The following is excerpted from Journal of a Trapper: Osborne Russell edited by Aubrey L. Haines and published by the University of Nebraska Press, 1955.
A large fire was soon blazing encircled with sides of Elk ribs and meat cut in slices supported on sticks down which the grease ran in torrents. The repast being over, the jovial tale goes round the circle. The peals of loud laughter break upon the stillness of the night which after being mimicked in the echo from rock to rock, it dies away in the solitary. Every tale puts an auditor in mind of something similar to it but under different circumstances which being told the "laughing part" gives rise to increasing merriment and furnishes more subjects for good jokes and witty sayings such as Swift never dreamed of. Thus the evening passed with eating, drinking, and stories enlivened with witty humor until near Midnight, all being wrapped in their blankets lying around the fire gradually falling to sleep one by one, until the last tale is "encored" by the snoring of the drowsy audience. The Speaker takes the hint, breaks off the subject and, wrapping his blanket more closely about him soon joins the snoring party.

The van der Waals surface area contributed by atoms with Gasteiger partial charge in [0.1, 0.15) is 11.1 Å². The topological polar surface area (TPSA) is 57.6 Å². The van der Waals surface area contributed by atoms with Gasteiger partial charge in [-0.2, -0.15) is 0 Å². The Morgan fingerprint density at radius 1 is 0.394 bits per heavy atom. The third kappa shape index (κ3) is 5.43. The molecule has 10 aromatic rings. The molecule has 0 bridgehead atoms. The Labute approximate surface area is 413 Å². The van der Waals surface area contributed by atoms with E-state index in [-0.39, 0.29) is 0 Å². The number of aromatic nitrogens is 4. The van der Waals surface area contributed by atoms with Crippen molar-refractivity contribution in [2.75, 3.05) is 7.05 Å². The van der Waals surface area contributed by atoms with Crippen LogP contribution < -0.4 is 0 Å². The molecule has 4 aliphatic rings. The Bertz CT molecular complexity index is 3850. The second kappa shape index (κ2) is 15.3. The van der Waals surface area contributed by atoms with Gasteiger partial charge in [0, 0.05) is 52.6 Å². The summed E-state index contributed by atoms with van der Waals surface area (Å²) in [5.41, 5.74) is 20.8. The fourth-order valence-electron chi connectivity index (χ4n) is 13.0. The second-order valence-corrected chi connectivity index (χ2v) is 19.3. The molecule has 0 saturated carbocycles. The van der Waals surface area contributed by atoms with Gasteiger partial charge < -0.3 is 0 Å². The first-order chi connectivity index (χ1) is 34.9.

The light of the fire being supersed by that of the Moon just rising from behind the Eastern Mountains. A sullen gloom is cast over the remaining fragments of the feast and all is silent except the occasional howling of the solitary wolf on the nieghboring mountain whose senses are attracted by the flavors of roasted meat but, fearing to approach nearer, he sits upon a rock and bewails his calamities in piteous moans which are re-echoed among the Mountains.
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